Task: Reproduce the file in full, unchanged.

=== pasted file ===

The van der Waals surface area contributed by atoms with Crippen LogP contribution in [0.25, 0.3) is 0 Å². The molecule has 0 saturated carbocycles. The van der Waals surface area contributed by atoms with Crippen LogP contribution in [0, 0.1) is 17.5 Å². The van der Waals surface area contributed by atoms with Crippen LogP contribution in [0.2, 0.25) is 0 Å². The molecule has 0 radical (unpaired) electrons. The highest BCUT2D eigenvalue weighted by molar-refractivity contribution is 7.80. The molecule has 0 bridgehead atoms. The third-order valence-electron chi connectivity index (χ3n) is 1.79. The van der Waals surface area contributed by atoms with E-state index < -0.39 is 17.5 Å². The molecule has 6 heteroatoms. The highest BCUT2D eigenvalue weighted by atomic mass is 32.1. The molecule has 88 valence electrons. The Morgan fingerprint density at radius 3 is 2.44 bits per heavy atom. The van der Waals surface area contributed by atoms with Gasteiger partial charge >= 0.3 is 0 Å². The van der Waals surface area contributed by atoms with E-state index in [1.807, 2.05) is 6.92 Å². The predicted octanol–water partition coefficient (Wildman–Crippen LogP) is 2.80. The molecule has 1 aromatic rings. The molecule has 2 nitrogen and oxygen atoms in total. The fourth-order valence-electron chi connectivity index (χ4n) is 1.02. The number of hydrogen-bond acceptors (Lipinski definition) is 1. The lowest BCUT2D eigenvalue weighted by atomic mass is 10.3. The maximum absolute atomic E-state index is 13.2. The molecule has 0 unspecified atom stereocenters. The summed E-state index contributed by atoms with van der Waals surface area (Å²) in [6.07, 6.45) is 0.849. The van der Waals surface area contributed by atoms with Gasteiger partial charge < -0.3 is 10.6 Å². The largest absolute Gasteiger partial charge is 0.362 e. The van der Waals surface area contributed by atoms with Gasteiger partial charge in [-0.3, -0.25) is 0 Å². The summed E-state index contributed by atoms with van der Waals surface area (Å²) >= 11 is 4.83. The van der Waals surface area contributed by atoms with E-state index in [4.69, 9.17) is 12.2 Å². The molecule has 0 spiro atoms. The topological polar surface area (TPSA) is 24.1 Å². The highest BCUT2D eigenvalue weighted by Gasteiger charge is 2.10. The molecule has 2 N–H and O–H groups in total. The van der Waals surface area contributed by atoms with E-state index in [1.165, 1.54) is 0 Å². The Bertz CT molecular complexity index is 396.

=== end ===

The van der Waals surface area contributed by atoms with Crippen LogP contribution in [0.25, 0.3) is 0 Å². The molecule has 0 saturated carbocycles. The van der Waals surface area contributed by atoms with Crippen LogP contribution in [0, 0.1) is 17.5 Å². The van der Waals surface area contributed by atoms with Crippen LogP contribution in [0.2, 0.25) is 0 Å². The molecule has 0 radical (unpaired) electrons. The highest BCUT2D eigenvalue weighted by molar-refractivity contribution is 7.80. The molecule has 0 bridgehead atoms. The third-order valence-electron chi connectivity index (χ3n) is 1.79. The van der Waals surface area contributed by atoms with E-state index < -0.39 is 17.5 Å². The molecule has 6 heteroatoms. The highest BCUT2D eigenvalue weighted by atomic mass is 32.1. The molecule has 88 valence electrons. The Morgan fingerprint density at radius 3 is 2.44 bits per heavy atom. The van der Waals surface area contributed by atoms with Gasteiger partial charge >= 0.3 is 0 Å². The van der Waals surface area contributed by atoms with E-state index in [1.807, 2.05) is 6.92 Å². The predicted octanol–water partition coefficient (Wildman–Crippen LogP) is 2.80. The molecule has 1 aromatic rings. The molecule has 2 nitrogen and oxygen atoms in total. The fourth-order valence-electron chi connectivity index (χ4n) is 1.02. The number of hydrogen-bond acceptors (Lipinski definition) is 1. The lowest BCUT2D eigenvalue weighted by atomic mass is 10.3. The maximum absolute atomic E-state index is 13.2. The molecule has 0 unspecified atom stereocenters. The summed E-state index contributed by atoms with van der Waals surface area (Å²) in [6.07, 6.45) is 0.849. The van der Waals surface area contributed by atoms with Gasteiger partial charge < -0.3 is 10.6 Å². The largest absolute Gasteiger partial charge is 0.362 e. The van der Waals surface area contributed by atoms with Gasteiger partial charge in [-0.3, -0.25) is 0 Å². The summed E-state index contributed by atoms with van der Waals surface area (Å²) >= 11 is 4.83. The van der Waals surface area contributed by atoms with E-state index in [4.69, 9.17) is 12.2 Å². The molecule has 0 spiro atoms. The topological polar surface area (TPSA) is 24.1 Å². The highest BCUT2D eigenvalue weighted by Gasteiger charge is 2.10. The molecule has 2 N–H and O–H groups in total. The van der Waals surface area contributed by atoms with E-state index in [1.165, 1.54) is 0 Å². The Bertz CT molecular complexity index is 396.